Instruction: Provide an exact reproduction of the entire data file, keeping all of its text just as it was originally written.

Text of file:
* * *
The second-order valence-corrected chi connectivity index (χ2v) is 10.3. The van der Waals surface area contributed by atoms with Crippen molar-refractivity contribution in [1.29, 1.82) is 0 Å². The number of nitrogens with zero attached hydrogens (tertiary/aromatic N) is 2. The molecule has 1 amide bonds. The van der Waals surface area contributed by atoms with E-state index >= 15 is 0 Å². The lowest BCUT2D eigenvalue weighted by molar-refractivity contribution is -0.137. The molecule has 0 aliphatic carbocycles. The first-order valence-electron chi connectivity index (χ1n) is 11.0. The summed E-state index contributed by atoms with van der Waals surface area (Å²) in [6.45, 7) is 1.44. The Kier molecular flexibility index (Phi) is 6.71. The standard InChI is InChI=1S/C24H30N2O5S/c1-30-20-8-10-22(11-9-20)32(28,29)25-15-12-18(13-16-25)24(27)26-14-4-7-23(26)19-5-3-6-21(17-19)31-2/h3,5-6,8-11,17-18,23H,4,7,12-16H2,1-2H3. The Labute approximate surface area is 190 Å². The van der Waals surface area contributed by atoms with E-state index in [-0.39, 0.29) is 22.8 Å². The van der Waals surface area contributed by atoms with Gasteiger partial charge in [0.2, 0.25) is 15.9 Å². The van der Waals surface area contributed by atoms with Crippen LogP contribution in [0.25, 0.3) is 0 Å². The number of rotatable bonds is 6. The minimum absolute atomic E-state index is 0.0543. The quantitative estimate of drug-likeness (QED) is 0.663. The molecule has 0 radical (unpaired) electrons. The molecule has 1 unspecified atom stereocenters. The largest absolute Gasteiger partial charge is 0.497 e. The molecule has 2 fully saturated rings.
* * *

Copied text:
The second-order valence-corrected chi connectivity index (χ2v) is 10.3. The van der Waals surface area contributed by atoms with Crippen molar-refractivity contribution in [1.29, 1.82) is 0 Å². The number of nitrogens with zero attached hydrogens (tertiary/aromatic N) is 2. The molecule has 1 amide bonds. The van der Waals surface area contributed by atoms with E-state index >= 15 is 0 Å². The lowest BCUT2D eigenvalue weighted by molar-refractivity contribution is -0.137. The molecule has 0 aliphatic carbocycles. The first-order valence-electron chi connectivity index (χ1n) is 11.0. The summed E-state index contributed by atoms with van der Waals surface area (Å²) in [6.45, 7) is 1.44. The Kier molecular flexibility index (Phi) is 6.71. The standard InChI is InChI=1S/C24H30N2O5S/c1-30-20-8-10-22(11-9-20)32(28,29)25-15-12-18(13-16-25)24(27)26-14-4-7-23(26)19-5-3-6-21(17-19)31-2/h3,5-6,8-11,17-18,23H,4,7,12-16H2,1-2H3. The Labute approximate surface area is 190 Å². The van der Waals surface area contributed by atoms with E-state index in [-0.39, 0.29) is 22.8 Å². The van der Waals surface area contributed by atoms with Gasteiger partial charge in [0.2, 0.25) is 15.9 Å². The van der Waals surface area contributed by atoms with Crippen LogP contribution in [0.25, 0.3) is 0 Å². The number of rotatable bonds is 6. The minimum absolute atomic E-state index is 0.0543. The quantitative estimate of drug-likeness (QED) is 0.663. The molecule has 0 radical (unpaired) electrons. The molecule has 1 unspecified atom stereocenters. The largest absolute Gasteiger partial charge is 0.497 e. The molecule has 2 fully saturated rings.